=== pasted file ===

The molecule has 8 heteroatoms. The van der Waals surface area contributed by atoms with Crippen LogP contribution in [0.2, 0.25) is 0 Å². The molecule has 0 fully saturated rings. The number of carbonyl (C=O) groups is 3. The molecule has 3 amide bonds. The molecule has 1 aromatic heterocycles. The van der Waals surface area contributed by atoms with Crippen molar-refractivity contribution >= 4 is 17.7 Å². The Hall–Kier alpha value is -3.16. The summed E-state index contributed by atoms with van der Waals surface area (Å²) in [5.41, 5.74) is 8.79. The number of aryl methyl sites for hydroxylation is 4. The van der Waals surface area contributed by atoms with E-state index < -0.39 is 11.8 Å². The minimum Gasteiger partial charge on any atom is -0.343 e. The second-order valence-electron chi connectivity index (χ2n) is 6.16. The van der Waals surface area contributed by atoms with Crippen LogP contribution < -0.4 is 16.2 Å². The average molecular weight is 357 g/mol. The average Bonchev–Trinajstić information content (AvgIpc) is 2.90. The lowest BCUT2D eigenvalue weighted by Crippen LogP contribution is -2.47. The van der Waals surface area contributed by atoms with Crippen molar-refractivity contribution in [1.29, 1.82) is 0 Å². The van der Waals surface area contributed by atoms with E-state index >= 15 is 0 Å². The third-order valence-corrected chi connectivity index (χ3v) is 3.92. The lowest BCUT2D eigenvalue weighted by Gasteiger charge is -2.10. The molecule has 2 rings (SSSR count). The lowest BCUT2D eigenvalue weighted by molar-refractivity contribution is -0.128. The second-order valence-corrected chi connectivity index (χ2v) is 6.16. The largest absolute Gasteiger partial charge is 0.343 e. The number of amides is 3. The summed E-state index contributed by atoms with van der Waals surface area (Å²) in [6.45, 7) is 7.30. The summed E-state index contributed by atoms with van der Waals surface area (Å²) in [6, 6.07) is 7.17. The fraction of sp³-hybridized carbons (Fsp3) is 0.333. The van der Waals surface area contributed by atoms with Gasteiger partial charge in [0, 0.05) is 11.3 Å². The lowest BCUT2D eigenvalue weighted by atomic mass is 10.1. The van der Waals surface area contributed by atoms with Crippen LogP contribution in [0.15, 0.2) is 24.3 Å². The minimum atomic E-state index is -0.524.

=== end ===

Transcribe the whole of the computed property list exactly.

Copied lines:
The molecule has 8 heteroatoms. The van der Waals surface area contributed by atoms with Crippen LogP contribution in [0.2, 0.25) is 0 Å². The molecule has 0 fully saturated rings. The number of carbonyl (C=O) groups is 3. The molecule has 3 amide bonds. The molecule has 1 aromatic heterocycles. The van der Waals surface area contributed by atoms with Crippen molar-refractivity contribution >= 4 is 17.7 Å². The Hall–Kier alpha value is -3.16. The summed E-state index contributed by atoms with van der Waals surface area (Å²) in [5.41, 5.74) is 8.79. The number of aryl methyl sites for hydroxylation is 4. The van der Waals surface area contributed by atoms with E-state index < -0.39 is 11.8 Å². The minimum Gasteiger partial charge on any atom is -0.343 e. The second-order valence-electron chi connectivity index (χ2n) is 6.16. The van der Waals surface area contributed by atoms with Crippen LogP contribution < -0.4 is 16.2 Å². The average molecular weight is 357 g/mol. The average Bonchev–Trinajstić information content (AvgIpc) is 2.90. The lowest BCUT2D eigenvalue weighted by Crippen LogP contribution is -2.47. The van der Waals surface area contributed by atoms with Crippen molar-refractivity contribution in [1.29, 1.82) is 0 Å². The van der Waals surface area contributed by atoms with E-state index >= 15 is 0 Å². The third-order valence-corrected chi connectivity index (χ3v) is 3.92. The lowest BCUT2D eigenvalue weighted by Gasteiger charge is -2.10. The molecule has 2 rings (SSSR count). The lowest BCUT2D eigenvalue weighted by molar-refractivity contribution is -0.128. The second-order valence-corrected chi connectivity index (χ2v) is 6.16. The largest absolute Gasteiger partial charge is 0.343 e. The number of amides is 3. The summed E-state index contributed by atoms with van der Waals surface area (Å²) in [6.45, 7) is 7.30. The summed E-state index contributed by atoms with van der Waals surface area (Å²) in [6, 6.07) is 7.17. The fraction of sp³-hybridized carbons (Fsp3) is 0.333. The van der Waals surface area contributed by atoms with Gasteiger partial charge in [0, 0.05) is 11.3 Å². The lowest BCUT2D eigenvalue weighted by atomic mass is 10.1. The van der Waals surface area contributed by atoms with Crippen LogP contribution in [0.15, 0.2) is 24.3 Å². The minimum atomic E-state index is -0.524.